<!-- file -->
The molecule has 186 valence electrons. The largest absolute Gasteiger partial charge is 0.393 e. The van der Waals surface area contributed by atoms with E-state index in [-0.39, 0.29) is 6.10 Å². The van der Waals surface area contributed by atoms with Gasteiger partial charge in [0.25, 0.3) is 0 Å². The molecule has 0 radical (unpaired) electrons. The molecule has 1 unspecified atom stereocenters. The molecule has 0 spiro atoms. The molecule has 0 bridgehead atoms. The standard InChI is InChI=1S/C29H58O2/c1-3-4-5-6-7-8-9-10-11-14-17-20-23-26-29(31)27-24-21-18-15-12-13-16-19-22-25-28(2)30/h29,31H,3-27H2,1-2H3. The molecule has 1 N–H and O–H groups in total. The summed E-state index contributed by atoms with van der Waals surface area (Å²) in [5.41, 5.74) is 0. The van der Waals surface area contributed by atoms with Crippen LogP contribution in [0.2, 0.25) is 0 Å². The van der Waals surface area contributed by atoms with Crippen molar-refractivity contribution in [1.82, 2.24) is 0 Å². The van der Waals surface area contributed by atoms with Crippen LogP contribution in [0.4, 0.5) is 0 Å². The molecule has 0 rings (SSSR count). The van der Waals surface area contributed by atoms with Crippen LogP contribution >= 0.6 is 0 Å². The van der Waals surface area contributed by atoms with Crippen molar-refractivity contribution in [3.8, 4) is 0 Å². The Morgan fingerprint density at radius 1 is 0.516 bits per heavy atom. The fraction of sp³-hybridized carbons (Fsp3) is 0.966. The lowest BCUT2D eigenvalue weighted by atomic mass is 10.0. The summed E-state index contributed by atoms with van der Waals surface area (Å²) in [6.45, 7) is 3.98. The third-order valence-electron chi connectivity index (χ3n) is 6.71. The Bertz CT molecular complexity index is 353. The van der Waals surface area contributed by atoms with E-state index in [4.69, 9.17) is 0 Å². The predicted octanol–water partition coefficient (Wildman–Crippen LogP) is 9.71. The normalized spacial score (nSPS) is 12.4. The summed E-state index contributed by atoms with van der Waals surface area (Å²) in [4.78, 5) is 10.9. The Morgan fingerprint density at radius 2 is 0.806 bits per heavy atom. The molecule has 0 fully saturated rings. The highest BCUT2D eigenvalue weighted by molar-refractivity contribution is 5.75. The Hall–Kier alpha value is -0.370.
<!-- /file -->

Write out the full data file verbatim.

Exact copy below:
The molecule has 186 valence electrons. The largest absolute Gasteiger partial charge is 0.393 e. The van der Waals surface area contributed by atoms with E-state index in [-0.39, 0.29) is 6.10 Å². The van der Waals surface area contributed by atoms with Gasteiger partial charge in [0.25, 0.3) is 0 Å². The molecule has 0 radical (unpaired) electrons. The molecule has 1 unspecified atom stereocenters. The molecule has 0 spiro atoms. The molecule has 0 bridgehead atoms. The standard InChI is InChI=1S/C29H58O2/c1-3-4-5-6-7-8-9-10-11-14-17-20-23-26-29(31)27-24-21-18-15-12-13-16-19-22-25-28(2)30/h29,31H,3-27H2,1-2H3. The molecule has 1 N–H and O–H groups in total. The summed E-state index contributed by atoms with van der Waals surface area (Å²) in [5.41, 5.74) is 0. The van der Waals surface area contributed by atoms with Crippen LogP contribution in [0.2, 0.25) is 0 Å². The van der Waals surface area contributed by atoms with Crippen molar-refractivity contribution in [1.82, 2.24) is 0 Å². The van der Waals surface area contributed by atoms with Crippen LogP contribution in [0.4, 0.5) is 0 Å². The molecule has 0 rings (SSSR count). The van der Waals surface area contributed by atoms with Crippen LogP contribution >= 0.6 is 0 Å². The van der Waals surface area contributed by atoms with Crippen molar-refractivity contribution in [3.8, 4) is 0 Å². The Morgan fingerprint density at radius 1 is 0.516 bits per heavy atom. The fraction of sp³-hybridized carbons (Fsp3) is 0.966. The lowest BCUT2D eigenvalue weighted by atomic mass is 10.0. The summed E-state index contributed by atoms with van der Waals surface area (Å²) in [6.45, 7) is 3.98. The third-order valence-electron chi connectivity index (χ3n) is 6.71. The Bertz CT molecular complexity index is 353. The van der Waals surface area contributed by atoms with E-state index in [4.69, 9.17) is 0 Å². The predicted octanol–water partition coefficient (Wildman–Crippen LogP) is 9.71. The normalized spacial score (nSPS) is 12.4. The summed E-state index contributed by atoms with van der Waals surface area (Å²) in [4.78, 5) is 10.9. The Morgan fingerprint density at radius 2 is 0.806 bits per heavy atom. The molecule has 0 fully saturated rings. The highest BCUT2D eigenvalue weighted by molar-refractivity contribution is 5.75. The Hall–Kier alpha value is -0.370.